WORLD Power cuts blasted as fire risk spreads


Power cuts blasted as fire risk spreads

China Daily

15:13, October 12, 2019

Cathy Sanchez bartends at a bar where the lights are out on Thursday in Sonoma, California. (EZRA SHAW/GETTY IMAGES)

LOS ANGELES - Hundreds of thousands of Californians were still without electricity due to preemptive blackouts on Thursday as hot, windy conditions causing wildfires spread south toward Los Angeles, with the state's governor blasting the predicament of householders as unacceptable.

Nearly 540,000 customers in the US west coast state remained in the dark on Thursday afternoon after Pacific Gas & Electric began switching off power the previous day, in a bid to prevent a repeat of last year's catastrophic infernos that killed around 90 people.

Many schools and universities have closed in northern parts of the state and people stocked up on gasoline, water, batteries and other basics, with frustration mounting.

"We're seeing a scale and scope of something that no state in the 21st century should experience," Governor Gavin Newsom said on Thursday, blaming decades of "neglect" and "mismanagement" by PG&E.

"What has occurred in the last 48 hours is kids staying home from school, parents that can't bathe their kids," he said. "Folks that come home from work, can't even find a way to get into their garage. You've got people that can't even access water, or medical supplies.

"This can't be, respectfully, the new normal," Newsom said, noting that the current weather conditions were certain to return.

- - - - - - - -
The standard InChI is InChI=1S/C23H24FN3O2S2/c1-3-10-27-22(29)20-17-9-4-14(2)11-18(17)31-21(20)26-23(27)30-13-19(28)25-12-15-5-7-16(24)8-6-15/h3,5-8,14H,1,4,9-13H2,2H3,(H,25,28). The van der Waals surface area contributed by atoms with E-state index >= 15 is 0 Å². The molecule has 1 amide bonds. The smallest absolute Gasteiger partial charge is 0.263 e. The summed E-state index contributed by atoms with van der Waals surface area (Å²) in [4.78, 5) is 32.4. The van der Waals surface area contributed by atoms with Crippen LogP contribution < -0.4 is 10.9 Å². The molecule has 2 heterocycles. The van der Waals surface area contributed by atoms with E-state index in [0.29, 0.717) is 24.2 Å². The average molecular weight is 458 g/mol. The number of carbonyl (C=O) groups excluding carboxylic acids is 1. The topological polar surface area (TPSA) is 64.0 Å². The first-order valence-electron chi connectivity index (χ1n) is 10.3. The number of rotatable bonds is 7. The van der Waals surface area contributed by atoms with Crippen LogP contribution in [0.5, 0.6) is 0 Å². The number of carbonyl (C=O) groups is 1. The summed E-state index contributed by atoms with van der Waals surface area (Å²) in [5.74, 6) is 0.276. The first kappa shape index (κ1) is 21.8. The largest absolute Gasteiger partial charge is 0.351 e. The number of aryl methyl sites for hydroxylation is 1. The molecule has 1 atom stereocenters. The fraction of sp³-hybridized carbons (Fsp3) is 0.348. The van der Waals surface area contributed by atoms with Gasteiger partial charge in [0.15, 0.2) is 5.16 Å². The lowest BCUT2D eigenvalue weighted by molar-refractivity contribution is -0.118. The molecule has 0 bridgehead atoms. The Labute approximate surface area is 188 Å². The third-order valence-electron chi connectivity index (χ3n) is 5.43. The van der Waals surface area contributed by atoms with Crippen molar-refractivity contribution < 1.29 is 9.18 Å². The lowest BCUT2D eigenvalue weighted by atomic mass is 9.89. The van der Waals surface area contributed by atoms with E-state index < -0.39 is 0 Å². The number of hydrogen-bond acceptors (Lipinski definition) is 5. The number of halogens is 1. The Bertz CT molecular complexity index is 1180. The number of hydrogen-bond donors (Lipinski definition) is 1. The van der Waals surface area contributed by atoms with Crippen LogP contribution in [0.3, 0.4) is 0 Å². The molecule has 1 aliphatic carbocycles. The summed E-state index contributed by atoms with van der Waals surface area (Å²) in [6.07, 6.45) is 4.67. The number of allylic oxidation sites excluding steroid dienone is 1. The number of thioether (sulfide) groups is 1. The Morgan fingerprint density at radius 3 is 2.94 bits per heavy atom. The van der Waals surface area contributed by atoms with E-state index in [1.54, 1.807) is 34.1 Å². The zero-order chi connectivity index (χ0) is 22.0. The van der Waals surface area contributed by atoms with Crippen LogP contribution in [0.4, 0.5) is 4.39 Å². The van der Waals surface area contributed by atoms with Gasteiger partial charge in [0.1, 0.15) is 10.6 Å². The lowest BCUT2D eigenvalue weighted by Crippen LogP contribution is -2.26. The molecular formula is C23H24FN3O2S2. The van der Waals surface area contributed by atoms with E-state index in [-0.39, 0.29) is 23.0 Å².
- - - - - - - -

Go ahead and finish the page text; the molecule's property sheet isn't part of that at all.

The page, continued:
The power cuts enable utility companies to inspect high-voltage lines for damage during particularly flammable conditions caused by high winds and dry vegetation.

Newsom said blackouts were "an industry best practice" under dangerous conditions, but blamed PG&E's failure to modernize its network for the current scale of power cuts.

PG&E defended the shut-offs, telling a news conference that inspections on Thursday had found multiple cases of damage that could have caused wildfires had the lines been live. "We faced the choice here between hardship on everyone or safety - and we chose safety," said CEO Bill Johnson. "And I do apologize for the hardship this has caused. I think we made the right call."

With high-risk "red flag" winds spreading to the Los Angeles area further south, around 13,000 customers of Southern California Edison had their electricity cut on Thursday.

"A number of fires... are burning and there have been structures that have been lost," said Mark Ghilarducci, emergency services director at the governor's office.

Firefighting planes and helicopters were called in to tackle two fires east of Los Angeles that spread to a combined 360 hectares, and were described by officials as "zero percent contained".

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